The choice was made to paint the planes in all white, as opposed to the dark green camouflage scheme that typified late war aircraft. The Japanese red ball insignia would be painted out and replaced with large dark green crosses on the tail, the wings and the fuselage. The crosses, while they may have resembled German crosses, were unique in the Pacific Theatre and would ensure no confusion on the matter (particularly as the war with Germany had ended in May 1945).
All armament would be removed from the planes. The surrender delegation would fly to Ie Shima on the two Mitsubishi G4M “Betty” bombers on August 19. Finally, the Americans would fly out, meet and escort the two Mitsubishi G4M Betty “peace bombers” into Ie Shima to ensure that there were no mistakes. That task fell on the shoulders of the 345th Bombardment Group, who fly out in two North American B-25J Mitchell bombers. For added protections several Lockheed P-38 Lightnings from the 80th Fighter Squadron would shadow the escort.
On the appointed day and at the hour requested, the Japanese planes arrived over Ie Shima and entered the landing pattern, flanked by the escorting pair of North American B-25J Mitchell bombers, the same type of bombers (though a later model) that had bombed Japan in the Doolittle Raid back in 1942.
The Japanese Betty bombers landed smoothly on Ie Shima’s 7,000 foot long runway and taxied back. The flight crews did their best to put on a professional show of airmanship to demonstrate that they still had some shred of pride and skill left. Once parked, the flight crews and official delegation — just 16 military and civilian men carrying briefcases and bags — disembarked from the planes. Lt. Gen. Torasirou Kawabe, the Vice Chief of the Japanese Army General Staff, lead the delegation and had the hard order to represent his nation and surrender unconditionally to the Americans.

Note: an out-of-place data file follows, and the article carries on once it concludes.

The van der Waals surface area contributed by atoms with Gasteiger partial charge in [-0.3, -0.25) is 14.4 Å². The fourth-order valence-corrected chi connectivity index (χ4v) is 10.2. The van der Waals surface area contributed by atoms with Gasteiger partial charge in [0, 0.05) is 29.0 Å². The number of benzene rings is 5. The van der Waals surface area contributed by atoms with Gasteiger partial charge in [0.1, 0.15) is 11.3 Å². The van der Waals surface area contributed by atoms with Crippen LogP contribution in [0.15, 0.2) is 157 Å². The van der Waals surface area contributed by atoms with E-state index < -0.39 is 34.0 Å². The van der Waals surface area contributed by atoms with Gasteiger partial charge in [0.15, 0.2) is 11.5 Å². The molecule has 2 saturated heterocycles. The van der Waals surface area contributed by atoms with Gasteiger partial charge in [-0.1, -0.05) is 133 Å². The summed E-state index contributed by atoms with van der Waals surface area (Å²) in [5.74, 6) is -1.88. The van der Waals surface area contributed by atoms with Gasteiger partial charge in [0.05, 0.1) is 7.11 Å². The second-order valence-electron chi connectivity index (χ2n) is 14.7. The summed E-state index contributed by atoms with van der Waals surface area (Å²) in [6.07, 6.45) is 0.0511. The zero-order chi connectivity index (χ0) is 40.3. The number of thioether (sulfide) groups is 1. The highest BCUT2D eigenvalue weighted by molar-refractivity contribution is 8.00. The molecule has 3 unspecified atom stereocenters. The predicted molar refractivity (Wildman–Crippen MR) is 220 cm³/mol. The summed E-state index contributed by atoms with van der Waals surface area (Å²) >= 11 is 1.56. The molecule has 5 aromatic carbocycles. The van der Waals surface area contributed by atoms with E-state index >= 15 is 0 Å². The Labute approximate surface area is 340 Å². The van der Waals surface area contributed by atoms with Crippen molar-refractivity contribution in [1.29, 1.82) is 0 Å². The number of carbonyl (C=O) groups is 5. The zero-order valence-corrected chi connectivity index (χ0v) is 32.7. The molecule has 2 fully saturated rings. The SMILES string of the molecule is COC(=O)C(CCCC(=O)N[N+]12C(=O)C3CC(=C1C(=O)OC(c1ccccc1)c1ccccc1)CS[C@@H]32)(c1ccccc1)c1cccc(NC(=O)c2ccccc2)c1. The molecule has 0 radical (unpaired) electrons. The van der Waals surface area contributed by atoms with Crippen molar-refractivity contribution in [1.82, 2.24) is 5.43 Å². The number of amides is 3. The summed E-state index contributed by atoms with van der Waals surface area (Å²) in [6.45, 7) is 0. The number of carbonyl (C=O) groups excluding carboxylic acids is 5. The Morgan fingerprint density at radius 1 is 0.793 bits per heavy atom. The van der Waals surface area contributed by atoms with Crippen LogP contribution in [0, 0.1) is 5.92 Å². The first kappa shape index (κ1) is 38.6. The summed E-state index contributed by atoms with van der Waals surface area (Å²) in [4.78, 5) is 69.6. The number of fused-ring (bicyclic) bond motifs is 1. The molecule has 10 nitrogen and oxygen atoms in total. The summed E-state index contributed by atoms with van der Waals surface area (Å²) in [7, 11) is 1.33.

An American reception committee that was specially selected had flown to Ie Shima on a Douglas C-54 transport plane. They had the mission of picking up and carrying the Japanese delegation back to the Philippines for the surrender meeting with Gen. Douglas MacArthur. For his part, Gen. MacArthur had ordered that only those who measured at least 6′ 6″ were to be present at the first reception at Ie Shima. He hoped to cow the Japanese with the unexpectedly giant size of the American fighting men.
The Japanese delegation walked the short distance of about 60 feet across the hard-packed coral to the waiting C-54. For a short while, they stood in the shade under the wing before being loaded aboard for the flight to the Philippines. If the Japanese delegation did have any fears or felt intimidated, none of them showed a hint of it. Lt. Gen. Torashiro Kawabe, the Vice Chief of the Japanese Army General Staff and the man who lead the surrender delegation, carried no sidearm, but he did have a Japanese katana, the famed sword of the samurai and the supreme symbol of military honor. Likewise, the other officers carried just their swords.
Lt. Gen. Kawabe received initial instructions at plane side, being informed that once arriving in the Philippines, they should expect to receive instructions from the Allied commanders on the steps to be taken for the full and formal surrender of Japan.
The Japanese were fully aware of terms defined in the Potsdam Declaration, which issued at the end of July 1945 and was also called “Proclamation Defining Terms for Japanese Surrender”. In fact, within the day of its signing, the Office of War Information in Washington began broadcasting the English language text to Japan from the OWI’s West Coast facilities, which were directly aimed at Japan. A few hours later, Japanese translations were ready and were broadcast. Further, Allied aircraft overflew Japan in the first days of August and dropped leaflets declaring the terms of the Potsdam Declaration.
The Potsdam Declaration was unequivocal — Japan would surrender unconditionally or be destroyed. The terms were harsh, specifically calling for Japan’s “prompt and utter destruction” if it did not immediately surrender. Signatories included all of the Western Allied powers, the Soviet Union and the Nationalist Chinese Government of Chiang Kai-shek.